A Nonfiction Book Without an Index Is Like a Town Without Addresses

A Nonfiction Book Without an Index Is Like a Town Without Addresses

Imagine trying to find folks in a town without addresses. Sure, you could work your way through the town in an orderly manner and, at the end, have a reasonably good chance of finding who you want. But what about visitors to the town finding the folks they need?

And when you come upon a town, wouldn’t it be nice to know if the person you seek actually lives in this town?

An index provides the addresses to the information in a nonfiction book. Works of fiction do not need indexes. In fact, many people believe that there is too much reader interpretation to lock a work of fiction into the concrete structure of an index.

A nonfiction piece, however, has a great many threads of information woven throughout the text that need to be gathered into index entries so that every one can be found by the person who needs that information. An index is a roadmap. It’s more than an alphabetical list of major words; it’s a web of connections and relationships made visible in cross-reference relationships among the main entries (See and See also connectors) and in the subentries under the main entries.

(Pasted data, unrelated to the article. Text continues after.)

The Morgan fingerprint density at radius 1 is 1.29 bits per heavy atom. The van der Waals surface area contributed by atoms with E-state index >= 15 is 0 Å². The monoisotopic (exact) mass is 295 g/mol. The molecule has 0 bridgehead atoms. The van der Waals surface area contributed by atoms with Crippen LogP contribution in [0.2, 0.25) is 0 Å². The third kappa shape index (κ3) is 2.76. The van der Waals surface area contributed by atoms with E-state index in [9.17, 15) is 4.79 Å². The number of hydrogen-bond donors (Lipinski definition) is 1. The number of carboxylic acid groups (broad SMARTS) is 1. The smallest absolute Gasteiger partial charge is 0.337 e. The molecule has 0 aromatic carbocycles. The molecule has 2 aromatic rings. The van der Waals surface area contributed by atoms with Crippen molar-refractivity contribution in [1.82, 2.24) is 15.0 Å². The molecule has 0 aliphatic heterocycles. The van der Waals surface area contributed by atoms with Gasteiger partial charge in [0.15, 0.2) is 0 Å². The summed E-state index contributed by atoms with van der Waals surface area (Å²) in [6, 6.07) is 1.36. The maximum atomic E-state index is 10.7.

Even online, searchable information is indexed for faster access to specific material. Faster? Using an index is faster than a search? Yes: Bloomberg BNA did a usability study with law students to compare the success rates of conducting research using an online index versus running online text searches. The students performed a series of research tasks in an online database. For half the tasks, they used full text searches; for the other half they used the online index.

Index users had an 86 percent success rate while text searchers had only a 23 percent success rate.

Why?

  • Using an index saves time over a full-text search.
  • Each index heading provides a subject overview, allowing “serendipity” searching within entries.
  • Researchers find exactly the information they need, even when a specific term isn’t used.
  • The human-built index entries carry the indexer’s information analysis in their wording.

Now imagine a nonfiction print book without an index. You don’t even have full-text search available. Information that cannot be found is information that cannot be used.

See more articles on indexes and indexing at my website: SueTheIndexer.com.